The UK’s Potential Next Prime Minister Has Some Serious Questions to Answer About His Links To Communists and Terrorists

by Mark Angelides

Just a few weeks ago, it seemed almost certain that Prime Minister, Theresa May would be returned to Parliament with an increased majority and that the Labour Party would be on the Brink of collapse. However, Labour leader Jeremy Corbyn seems to be defying the odds and narrowing the poll gap faster than anyone thought possible. Previously, it was OK to ignore his somewhat colourful past, and his less than appetizing current crop of political associates, but as the election looms closer, many in the UK are worried that Corbyn may actually be within striking distance of the top spot.
His activism and politics have been consistent over the decades and this is a rare trait for any politician. He has captured the imagination of many who hope for a different type of politics and has encouraged many politically inactive people to become engaged.
Jermey Corbyn is beloved of the Left and comes across as a decent and principled guy. He has been a Socialist for the last 30 odd years and has attracted a lot of young voters to his cause, but many, including MI5, have serious concerns. His
As reported in the Telegraph, Corbyn “was investigated over fears that he could have been a threat to national security at a time when he was supporting convicted terrorists and campaigning for a unified Ireland.” The British security service, MI5, opened a file on him in the 90s because of his connections specifically to the Balcombe Street Gang who over 14 months waged a bloody bombing war against England.
Eilis O’Hanlon, critic of Sinn Fein and renowned Irish writer says:
“When they [Corbyn, McDonnell, and the rest] were out defending the IRA . . . [they] didn’t know when, or if, that campaign would end. They still happily supported, or had an ambivalent attitude towards, Republican violence. They knew exactly what they were doing, and how their solidarity was used by the Republican movement to paint its murder campaign as part of some wider campaign for social justice.”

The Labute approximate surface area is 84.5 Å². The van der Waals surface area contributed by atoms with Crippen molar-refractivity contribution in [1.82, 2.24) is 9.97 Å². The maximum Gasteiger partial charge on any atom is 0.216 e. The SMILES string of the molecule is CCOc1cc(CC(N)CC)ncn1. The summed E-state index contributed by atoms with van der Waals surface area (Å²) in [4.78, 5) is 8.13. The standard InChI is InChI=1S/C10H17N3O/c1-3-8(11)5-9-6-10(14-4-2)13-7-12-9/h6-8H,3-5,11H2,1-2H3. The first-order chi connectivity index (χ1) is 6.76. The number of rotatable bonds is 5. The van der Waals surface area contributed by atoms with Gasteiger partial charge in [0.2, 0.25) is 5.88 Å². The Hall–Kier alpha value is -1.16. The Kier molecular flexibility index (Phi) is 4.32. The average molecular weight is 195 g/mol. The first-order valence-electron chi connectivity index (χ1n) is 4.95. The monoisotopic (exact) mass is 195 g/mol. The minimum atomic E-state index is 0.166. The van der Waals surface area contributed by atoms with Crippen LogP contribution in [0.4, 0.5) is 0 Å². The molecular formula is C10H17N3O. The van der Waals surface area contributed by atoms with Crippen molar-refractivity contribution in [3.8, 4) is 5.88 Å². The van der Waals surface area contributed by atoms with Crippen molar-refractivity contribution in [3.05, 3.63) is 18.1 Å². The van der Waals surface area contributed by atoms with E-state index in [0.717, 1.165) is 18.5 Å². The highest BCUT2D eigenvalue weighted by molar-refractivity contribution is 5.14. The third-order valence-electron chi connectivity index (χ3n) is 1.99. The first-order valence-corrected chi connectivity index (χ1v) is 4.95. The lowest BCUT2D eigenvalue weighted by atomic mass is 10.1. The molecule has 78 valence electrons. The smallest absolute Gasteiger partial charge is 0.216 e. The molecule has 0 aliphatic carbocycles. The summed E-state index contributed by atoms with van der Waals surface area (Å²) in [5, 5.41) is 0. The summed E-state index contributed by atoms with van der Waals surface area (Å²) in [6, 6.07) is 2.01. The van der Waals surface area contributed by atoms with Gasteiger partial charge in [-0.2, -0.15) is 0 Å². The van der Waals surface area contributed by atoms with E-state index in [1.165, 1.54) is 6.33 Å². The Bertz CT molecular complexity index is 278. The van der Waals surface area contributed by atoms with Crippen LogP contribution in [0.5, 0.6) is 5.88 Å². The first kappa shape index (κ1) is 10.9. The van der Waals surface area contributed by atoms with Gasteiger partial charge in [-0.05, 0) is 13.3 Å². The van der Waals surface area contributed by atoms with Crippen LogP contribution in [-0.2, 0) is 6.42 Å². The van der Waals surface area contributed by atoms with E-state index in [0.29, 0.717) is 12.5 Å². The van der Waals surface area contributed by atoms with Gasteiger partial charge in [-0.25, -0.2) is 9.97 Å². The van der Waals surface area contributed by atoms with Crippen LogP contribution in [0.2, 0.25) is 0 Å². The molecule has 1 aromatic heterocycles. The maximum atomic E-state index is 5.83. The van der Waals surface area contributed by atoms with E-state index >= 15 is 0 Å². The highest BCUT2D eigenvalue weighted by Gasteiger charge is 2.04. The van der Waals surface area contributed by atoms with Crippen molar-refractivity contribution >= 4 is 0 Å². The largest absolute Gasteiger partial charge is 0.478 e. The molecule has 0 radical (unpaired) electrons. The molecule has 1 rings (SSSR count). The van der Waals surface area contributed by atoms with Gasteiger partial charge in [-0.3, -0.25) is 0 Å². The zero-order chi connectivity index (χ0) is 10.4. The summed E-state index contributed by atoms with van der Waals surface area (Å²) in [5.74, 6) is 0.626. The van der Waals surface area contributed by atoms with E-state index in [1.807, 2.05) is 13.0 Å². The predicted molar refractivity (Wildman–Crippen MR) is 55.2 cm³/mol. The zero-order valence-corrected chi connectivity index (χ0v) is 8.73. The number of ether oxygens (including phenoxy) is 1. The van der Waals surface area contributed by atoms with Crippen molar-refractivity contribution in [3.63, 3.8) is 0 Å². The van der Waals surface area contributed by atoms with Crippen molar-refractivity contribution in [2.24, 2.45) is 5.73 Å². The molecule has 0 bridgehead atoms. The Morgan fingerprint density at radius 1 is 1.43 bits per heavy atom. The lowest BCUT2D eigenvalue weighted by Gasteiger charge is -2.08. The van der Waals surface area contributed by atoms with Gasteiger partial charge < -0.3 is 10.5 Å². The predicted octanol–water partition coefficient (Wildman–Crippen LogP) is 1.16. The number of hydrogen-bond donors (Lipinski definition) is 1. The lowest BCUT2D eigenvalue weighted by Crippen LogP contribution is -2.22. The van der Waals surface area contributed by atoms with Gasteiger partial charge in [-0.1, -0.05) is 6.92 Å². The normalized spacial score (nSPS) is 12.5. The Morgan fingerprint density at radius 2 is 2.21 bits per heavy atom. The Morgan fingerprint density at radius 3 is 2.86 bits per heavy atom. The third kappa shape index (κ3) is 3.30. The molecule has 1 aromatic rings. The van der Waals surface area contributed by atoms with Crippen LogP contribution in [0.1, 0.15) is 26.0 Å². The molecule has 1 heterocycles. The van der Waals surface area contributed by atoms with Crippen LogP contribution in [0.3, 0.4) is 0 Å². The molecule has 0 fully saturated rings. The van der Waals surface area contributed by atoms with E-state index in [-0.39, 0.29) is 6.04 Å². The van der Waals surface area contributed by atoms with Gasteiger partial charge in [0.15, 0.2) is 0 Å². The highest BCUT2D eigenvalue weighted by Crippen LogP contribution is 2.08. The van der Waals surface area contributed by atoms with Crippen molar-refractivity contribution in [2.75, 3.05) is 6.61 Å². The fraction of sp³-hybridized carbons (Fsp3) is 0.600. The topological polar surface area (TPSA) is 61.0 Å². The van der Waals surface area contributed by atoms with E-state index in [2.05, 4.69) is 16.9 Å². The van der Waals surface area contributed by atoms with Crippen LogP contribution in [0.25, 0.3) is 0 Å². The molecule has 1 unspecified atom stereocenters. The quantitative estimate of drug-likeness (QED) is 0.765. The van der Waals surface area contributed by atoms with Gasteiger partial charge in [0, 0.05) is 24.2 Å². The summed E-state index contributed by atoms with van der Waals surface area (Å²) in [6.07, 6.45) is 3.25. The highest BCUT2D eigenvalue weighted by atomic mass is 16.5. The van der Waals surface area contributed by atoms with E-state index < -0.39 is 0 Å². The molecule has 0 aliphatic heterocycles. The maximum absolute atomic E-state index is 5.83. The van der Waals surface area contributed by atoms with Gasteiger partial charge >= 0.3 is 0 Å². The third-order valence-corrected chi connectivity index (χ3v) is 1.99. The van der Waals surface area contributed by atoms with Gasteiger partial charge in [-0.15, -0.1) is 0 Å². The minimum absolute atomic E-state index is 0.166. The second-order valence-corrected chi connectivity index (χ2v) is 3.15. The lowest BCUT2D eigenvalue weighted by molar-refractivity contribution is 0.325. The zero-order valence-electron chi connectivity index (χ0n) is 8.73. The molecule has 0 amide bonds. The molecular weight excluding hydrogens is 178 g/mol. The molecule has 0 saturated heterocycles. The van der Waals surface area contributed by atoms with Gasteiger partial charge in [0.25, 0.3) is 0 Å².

The National Review has done an in-depth piece on Corbyn in which they state:
“…he explained that what was needed was a “political compromise” with the Islamic State. Some of what ISIS has done was “quite appalling,” he conceded, but the same could be said of “some of what the Americans did in Fallujah and other places.” The following year, Corbyn told Press TV (them again) that the American “assassination” of bin Laden was a “tragedy”.
Jeremy Corbyn’s current team is another issue entirely. His Shadow Chancellor of the Exchequer, John McDonnell has his own IRA connections and history. Shadow Home Secretary, Dianne Abbott, is regarded as almost the entire nation as an “Anti-White Racist” whose comments that “white people love to play divide and rule” have strangely not lost her any friends within the Labour Party. And then there is his campaign manager, Andrew Murray.
Andrew Murray has been a member of the Communist Party for 40 years, has a picture of Lenin on his office wall and has even suggested that Joseph Stalin was much maligned. If you want to see where this Labour campaign is heading, consider what Murray said:  ‘We need urgently to raise the level of our Leninist education. Everything we are talking about, the imperialist crisis, inter-imperialist conflict, war, political strategy and tactics, are Leninist issues. We need to do far more to study Marxism-Leninism.’
Let’s be clear, Communism and Socialism are as valid political ideologies as Democracy and Republicanism, some people want them, some people hate them, and regardless of personal opinions, everyone is entitled to their own political beliefs. But do the British people actually know where Corbyn and his team are coming from? The language (on all sides) of today’s politics is couched in what we call “progressivism”, and there are set phrases and implications that are used by almost all politicians. Very few say what they actually mean, and this is the danger. The British people may vote for one thing, and wake up with something very different. If Jeremy Corbyn were completely open about his hopes for the future of the UK, how many people would vote for him?
N.B. One of my closest friends is a diehard Corbyn supporter. PK is a smart guy with a lot of political knowledge and is himself a Socialist (from a strong Socialist family). He agrees with many of Corbyn’s ideals, and believes that a Corbyn victory will lead to a more socialist Britain. The British Media portray Corbyn as hapless and unelectable, this is not the reality.